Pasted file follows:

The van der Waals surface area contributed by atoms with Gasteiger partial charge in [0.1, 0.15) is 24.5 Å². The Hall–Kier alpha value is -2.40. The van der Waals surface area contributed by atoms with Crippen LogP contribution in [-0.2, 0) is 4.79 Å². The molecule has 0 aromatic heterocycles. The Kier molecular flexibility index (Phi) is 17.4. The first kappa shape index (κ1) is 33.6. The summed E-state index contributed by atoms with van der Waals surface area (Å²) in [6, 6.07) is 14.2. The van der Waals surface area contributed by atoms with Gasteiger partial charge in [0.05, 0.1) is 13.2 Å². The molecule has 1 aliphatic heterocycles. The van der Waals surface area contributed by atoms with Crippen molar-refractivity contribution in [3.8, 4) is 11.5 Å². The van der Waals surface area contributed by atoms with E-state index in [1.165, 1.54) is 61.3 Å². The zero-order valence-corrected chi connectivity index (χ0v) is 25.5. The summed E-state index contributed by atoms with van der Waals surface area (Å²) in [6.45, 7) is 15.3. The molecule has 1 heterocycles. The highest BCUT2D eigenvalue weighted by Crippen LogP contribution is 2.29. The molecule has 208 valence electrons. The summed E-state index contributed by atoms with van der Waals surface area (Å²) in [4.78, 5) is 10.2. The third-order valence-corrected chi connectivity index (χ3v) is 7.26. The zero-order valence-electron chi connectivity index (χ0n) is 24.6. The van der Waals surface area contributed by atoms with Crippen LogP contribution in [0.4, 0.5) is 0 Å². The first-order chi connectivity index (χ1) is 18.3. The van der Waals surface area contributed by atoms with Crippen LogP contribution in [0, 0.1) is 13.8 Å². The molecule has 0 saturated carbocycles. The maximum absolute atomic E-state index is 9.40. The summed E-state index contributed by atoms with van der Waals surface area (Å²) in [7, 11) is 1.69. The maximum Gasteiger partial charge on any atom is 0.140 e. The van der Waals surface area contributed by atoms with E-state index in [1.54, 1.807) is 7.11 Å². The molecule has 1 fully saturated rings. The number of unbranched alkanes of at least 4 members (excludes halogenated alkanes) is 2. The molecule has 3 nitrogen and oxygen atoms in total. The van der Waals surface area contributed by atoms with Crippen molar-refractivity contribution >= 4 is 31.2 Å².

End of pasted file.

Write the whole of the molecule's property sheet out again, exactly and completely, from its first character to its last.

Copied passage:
The van der Waals surface area contributed by atoms with Gasteiger partial charge in [0.1, 0.15) is 24.5 Å². The Hall–Kier alpha value is -2.40. The van der Waals surface area contributed by atoms with Crippen LogP contribution in [-0.2, 0) is 4.79 Å². The molecule has 0 aromatic heterocycles. The Kier molecular flexibility index (Phi) is 17.4. The first kappa shape index (κ1) is 33.6. The summed E-state index contributed by atoms with van der Waals surface area (Å²) in [6, 6.07) is 14.2. The van der Waals surface area contributed by atoms with Gasteiger partial charge in [0.05, 0.1) is 13.2 Å². The molecule has 1 aliphatic heterocycles. The van der Waals surface area contributed by atoms with Crippen molar-refractivity contribution in [3.8, 4) is 11.5 Å². The van der Waals surface area contributed by atoms with E-state index in [1.165, 1.54) is 61.3 Å². The zero-order valence-corrected chi connectivity index (χ0v) is 25.5. The summed E-state index contributed by atoms with van der Waals surface area (Å²) in [6.45, 7) is 15.3. The molecule has 1 heterocycles. The highest BCUT2D eigenvalue weighted by Crippen LogP contribution is 2.29. The molecule has 208 valence electrons. The summed E-state index contributed by atoms with van der Waals surface area (Å²) in [4.78, 5) is 10.2. The third-order valence-corrected chi connectivity index (χ3v) is 7.26. The zero-order valence-electron chi connectivity index (χ0n) is 24.6. The van der Waals surface area contributed by atoms with Crippen LogP contribution in [0.4, 0.5) is 0 Å². The first-order chi connectivity index (χ1) is 18.3. The van der Waals surface area contributed by atoms with Crippen LogP contribution in [0, 0.1) is 13.8 Å². The molecule has 0 saturated carbocycles. The maximum absolute atomic E-state index is 9.40. The summed E-state index contributed by atoms with van der Waals surface area (Å²) in [7, 11) is 1.69. The maximum Gasteiger partial charge on any atom is 0.140 e. The van der Waals surface area contributed by atoms with E-state index in [1.54, 1.807) is 7.11 Å². The molecule has 1 fully saturated rings. The number of unbranched alkanes of at least 4 members (excludes halogenated alkanes) is 2. The molecule has 3 nitrogen and oxygen atoms in total. The van der Waals surface area contributed by atoms with Crippen molar-refractivity contribution >= 4 is 31.2 Å².